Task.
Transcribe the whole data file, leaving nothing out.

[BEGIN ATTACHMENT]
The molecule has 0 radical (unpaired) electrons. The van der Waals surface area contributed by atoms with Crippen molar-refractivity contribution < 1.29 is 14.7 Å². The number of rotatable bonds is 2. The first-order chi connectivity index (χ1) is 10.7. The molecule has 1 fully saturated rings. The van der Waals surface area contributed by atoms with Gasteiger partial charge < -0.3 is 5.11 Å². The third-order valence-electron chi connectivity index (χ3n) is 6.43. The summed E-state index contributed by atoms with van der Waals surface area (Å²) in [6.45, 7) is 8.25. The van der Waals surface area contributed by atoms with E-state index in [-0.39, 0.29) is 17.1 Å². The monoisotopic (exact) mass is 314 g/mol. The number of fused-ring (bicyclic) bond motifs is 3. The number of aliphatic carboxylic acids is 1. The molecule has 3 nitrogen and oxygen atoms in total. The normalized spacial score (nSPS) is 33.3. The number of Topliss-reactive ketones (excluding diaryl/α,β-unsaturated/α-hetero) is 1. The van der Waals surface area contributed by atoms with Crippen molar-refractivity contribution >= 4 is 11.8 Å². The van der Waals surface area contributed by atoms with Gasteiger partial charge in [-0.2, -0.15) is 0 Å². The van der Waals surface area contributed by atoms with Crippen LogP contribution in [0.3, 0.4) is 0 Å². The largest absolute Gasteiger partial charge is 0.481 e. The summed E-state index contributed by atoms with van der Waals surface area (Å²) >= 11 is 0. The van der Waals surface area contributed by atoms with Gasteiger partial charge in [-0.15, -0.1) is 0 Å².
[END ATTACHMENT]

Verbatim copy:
The molecule has 0 radical (unpaired) electrons. The van der Waals surface area contributed by atoms with Crippen molar-refractivity contribution < 1.29 is 14.7 Å². The number of rotatable bonds is 2. The first-order chi connectivity index (χ1) is 10.7. The molecule has 1 fully saturated rings. The van der Waals surface area contributed by atoms with Gasteiger partial charge < -0.3 is 5.11 Å². The third-order valence-electron chi connectivity index (χ3n) is 6.43. The summed E-state index contributed by atoms with van der Waals surface area (Å²) in [6.45, 7) is 8.25. The van der Waals surface area contributed by atoms with E-state index in [-0.39, 0.29) is 17.1 Å². The monoisotopic (exact) mass is 314 g/mol. The number of fused-ring (bicyclic) bond motifs is 3. The number of aliphatic carboxylic acids is 1. The molecule has 3 nitrogen and oxygen atoms in total. The normalized spacial score (nSPS) is 33.3. The number of Topliss-reactive ketones (excluding diaryl/α,β-unsaturated/α-hetero) is 1. The van der Waals surface area contributed by atoms with Crippen molar-refractivity contribution >= 4 is 11.8 Å². The van der Waals surface area contributed by atoms with Gasteiger partial charge in [-0.2, -0.15) is 0 Å². The van der Waals surface area contributed by atoms with Crippen LogP contribution in [0.3, 0.4) is 0 Å². The largest absolute Gasteiger partial charge is 0.481 e. The summed E-state index contributed by atoms with van der Waals surface area (Å²) >= 11 is 0. The van der Waals surface area contributed by atoms with Gasteiger partial charge in [-0.15, -0.1) is 0 Å².